Russia's 'Killer' Space Satellites: A Real Threat or a Paper Tiger?

Russian President Vladimir Putin (2nd L) visits the Military Academy of the Strategic Missile Forces, named after Peter the Great, outside Moscow, Russia December 22, 2017. Sputnik/Mikhail Klimentyev/Sputnik via REUTERS ATTENTION EDITORS - THIS IMAGE WAS
August 24, 2018 Topic: Security Region: Europe Blog Brand: The Buzz Tags: RussiaSpace ForceChinaNASASatellites

Russia's 'Killer' Space Satellites: A Real Threat or a Paper Tiger?

We breakdown what we know.

In August 2018, U.S. official Yleem Poblete  accused Russia at the Geneva Conference of Disarmament of deploying satellites into space designed to kill other satellites. Moscow, however, insists that these are simply inspector satellites designed to glide within close range of other satellites, diagnose problems with them and potentially even fix them.

The thing is, both can easily be true at the same time. Quite simply, a satellite with the fine maneuvering capacity to approach that close to another satellite and manipulative instruments to potentially repair it is also capable of disabling one. Given that explicit orbital weapons platforms have yet to be deployed to space, aggressive ‘inspection’ satellites could take on militarized roles quite easily.

Since 2013, Russia appears to have deployed four such inspector satellites named Kosmos 2491, 2499, 2504 and 2519—the peculiar activities and undeclared nature of which incited Yleem's ire. These have been observed performing close passes of other space objects, demonstrating their precision-maneuvering capabilities.

For example, Kosmos 2499 was launched undeclared by Russia in 2014, giving rise to speculation that it was intended as a satellite killer. Russian sources maintain it is a testbed for a new plasma-propulsion/ion thruster system (it looks as awesome as it sounds), which doesn’t exactly contradict the speculation. Kosmos 2491, launched in 2013, was also undeclared, bundled at launch with three openly declared satellites. Then in 2017, Kosmos 2504 soared to within one kilometer of the remains of a satellite destroyed by a Chinese anti-satellite missile. The Kosmos satellites are often moved sporadically after long periods of inactivity, causing speculation that they are up to something unusual.

Finally, Kosmos 2519 ‘Sputnik Inspektor’ was launched in June 2017 and spawned a subsatellite numbered 2521, which in turn spawned another called 2523. These performed a series of peculiar and unexplained maneuvers this summer, leading to Poblete’s comments in Geneva.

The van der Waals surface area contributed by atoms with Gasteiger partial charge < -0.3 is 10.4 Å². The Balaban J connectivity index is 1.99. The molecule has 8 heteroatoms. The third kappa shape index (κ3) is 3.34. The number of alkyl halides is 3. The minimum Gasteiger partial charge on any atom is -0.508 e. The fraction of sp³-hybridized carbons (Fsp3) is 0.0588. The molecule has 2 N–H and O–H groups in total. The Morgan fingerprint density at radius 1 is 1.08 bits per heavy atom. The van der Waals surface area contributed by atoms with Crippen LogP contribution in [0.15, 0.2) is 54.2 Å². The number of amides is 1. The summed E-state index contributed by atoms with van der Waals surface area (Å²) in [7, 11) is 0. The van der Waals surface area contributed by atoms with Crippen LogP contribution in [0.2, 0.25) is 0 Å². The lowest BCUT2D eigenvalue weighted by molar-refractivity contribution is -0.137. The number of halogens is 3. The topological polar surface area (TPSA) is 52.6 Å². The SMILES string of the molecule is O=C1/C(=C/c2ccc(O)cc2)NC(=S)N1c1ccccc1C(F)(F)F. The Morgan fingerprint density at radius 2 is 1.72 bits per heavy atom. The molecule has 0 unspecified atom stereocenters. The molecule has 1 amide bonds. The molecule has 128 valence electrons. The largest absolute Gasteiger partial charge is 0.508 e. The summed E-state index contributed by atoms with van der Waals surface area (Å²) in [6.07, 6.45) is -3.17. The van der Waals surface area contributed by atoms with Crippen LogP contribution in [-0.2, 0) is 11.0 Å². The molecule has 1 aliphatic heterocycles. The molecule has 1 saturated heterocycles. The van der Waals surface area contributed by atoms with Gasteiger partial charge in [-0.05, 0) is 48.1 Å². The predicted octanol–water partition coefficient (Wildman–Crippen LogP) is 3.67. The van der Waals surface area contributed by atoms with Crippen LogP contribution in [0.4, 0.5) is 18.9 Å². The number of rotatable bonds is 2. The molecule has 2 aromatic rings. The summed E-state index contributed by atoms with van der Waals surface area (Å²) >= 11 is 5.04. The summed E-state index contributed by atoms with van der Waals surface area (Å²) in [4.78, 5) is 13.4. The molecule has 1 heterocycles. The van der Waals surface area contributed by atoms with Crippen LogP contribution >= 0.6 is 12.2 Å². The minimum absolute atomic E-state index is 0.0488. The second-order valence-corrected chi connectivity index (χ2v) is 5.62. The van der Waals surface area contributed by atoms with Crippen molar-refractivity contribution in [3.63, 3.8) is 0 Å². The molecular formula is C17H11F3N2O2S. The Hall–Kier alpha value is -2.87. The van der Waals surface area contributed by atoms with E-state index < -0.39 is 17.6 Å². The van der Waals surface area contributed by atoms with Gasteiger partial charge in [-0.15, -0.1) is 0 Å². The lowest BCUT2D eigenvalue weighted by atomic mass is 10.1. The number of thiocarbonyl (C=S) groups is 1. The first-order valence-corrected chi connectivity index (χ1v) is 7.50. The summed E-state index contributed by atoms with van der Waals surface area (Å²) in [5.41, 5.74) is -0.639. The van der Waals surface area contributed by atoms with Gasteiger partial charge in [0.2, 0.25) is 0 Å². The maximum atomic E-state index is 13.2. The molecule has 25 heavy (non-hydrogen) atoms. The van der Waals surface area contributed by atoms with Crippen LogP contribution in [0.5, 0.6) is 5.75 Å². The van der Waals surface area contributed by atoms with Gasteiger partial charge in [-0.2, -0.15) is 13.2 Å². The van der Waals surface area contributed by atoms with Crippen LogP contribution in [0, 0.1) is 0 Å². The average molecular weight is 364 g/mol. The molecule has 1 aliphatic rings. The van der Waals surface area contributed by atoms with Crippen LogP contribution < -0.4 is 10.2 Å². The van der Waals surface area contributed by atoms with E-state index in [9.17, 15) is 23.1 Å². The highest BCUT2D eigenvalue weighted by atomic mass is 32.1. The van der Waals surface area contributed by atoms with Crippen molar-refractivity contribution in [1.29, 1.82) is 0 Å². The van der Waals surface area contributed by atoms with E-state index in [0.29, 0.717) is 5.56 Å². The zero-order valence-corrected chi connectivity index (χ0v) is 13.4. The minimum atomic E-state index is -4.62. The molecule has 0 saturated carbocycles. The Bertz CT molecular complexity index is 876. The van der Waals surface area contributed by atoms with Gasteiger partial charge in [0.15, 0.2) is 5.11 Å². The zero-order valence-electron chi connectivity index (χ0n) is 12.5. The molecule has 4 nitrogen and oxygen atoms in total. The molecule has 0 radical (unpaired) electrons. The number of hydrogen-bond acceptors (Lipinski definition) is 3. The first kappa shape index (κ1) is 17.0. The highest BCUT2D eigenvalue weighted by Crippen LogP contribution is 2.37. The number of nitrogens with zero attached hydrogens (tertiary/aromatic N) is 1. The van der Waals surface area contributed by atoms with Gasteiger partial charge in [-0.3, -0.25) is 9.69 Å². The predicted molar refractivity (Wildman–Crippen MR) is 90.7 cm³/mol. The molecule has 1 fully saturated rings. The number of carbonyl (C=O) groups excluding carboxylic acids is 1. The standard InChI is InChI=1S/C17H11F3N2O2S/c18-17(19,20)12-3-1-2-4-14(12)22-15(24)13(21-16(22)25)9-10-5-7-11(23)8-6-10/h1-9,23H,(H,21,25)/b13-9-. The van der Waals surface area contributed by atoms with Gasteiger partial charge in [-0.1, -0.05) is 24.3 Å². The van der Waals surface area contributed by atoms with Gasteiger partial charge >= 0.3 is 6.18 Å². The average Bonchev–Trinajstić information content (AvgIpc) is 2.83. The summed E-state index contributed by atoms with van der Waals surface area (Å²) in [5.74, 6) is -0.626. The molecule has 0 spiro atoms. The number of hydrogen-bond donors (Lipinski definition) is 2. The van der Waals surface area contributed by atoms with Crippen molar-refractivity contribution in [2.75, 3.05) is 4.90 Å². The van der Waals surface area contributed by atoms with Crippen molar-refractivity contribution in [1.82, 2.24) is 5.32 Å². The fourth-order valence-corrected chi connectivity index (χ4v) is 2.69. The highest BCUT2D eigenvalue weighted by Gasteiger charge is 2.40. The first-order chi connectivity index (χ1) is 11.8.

What would be the satellite-killing mechanism? Manipulator arms or even ramming would be the simplest way of disabling another satellite. However, many other convenient weapons suggest themselves such as lasers, kinetic pellets, or ‘soft’ systems such as jammers.

Russia is by no means alone in possessing satellites with potential kinetic military applications. The United States has similar inspector satellites benefitting from more mature technology, and is developing a ‘Phoenix’ mothership satellite designed to attach new mini-satellites to discarded orbital hardware—a capability could also be applied to parasitic satellite hijacking. The U.S. Air Force also operates two versatile X-37B Orbital Test Vehicle space planes, the role and capabilities of which remain veiled in secrecy and speculation.

China too is likely investigating how to weaponize satellites. Its Shijian 15 satellite, deployed in 2013, is equipped with precise-maneuvering jets and manipulator arms. The orbital vehicle reportedly is designed to collect space debris and test orbital refueling and repair of other satellites. Shijian-15 has been observed making closes passes the Shijian 7 satellite—and some believe this ability indicate Shijian-15 could also be used for hijacking.

China and America also have tested missiles which could destroy orbiting objects from the ground, and Russia is refining such capability as well. In fact, using killer satellites may be more complicated than simply deploying ground-based missiles or jamming. However, it could have the benefit of being more ‘surgical’ than a ground-launched interceptor, creating less debris which could have unforeseen consequences. Consider that the terrifying chain-reaction of exploding satellites caused by an anti-satellite weapon depicted in the film Gravity is a thing scientists fear could happen.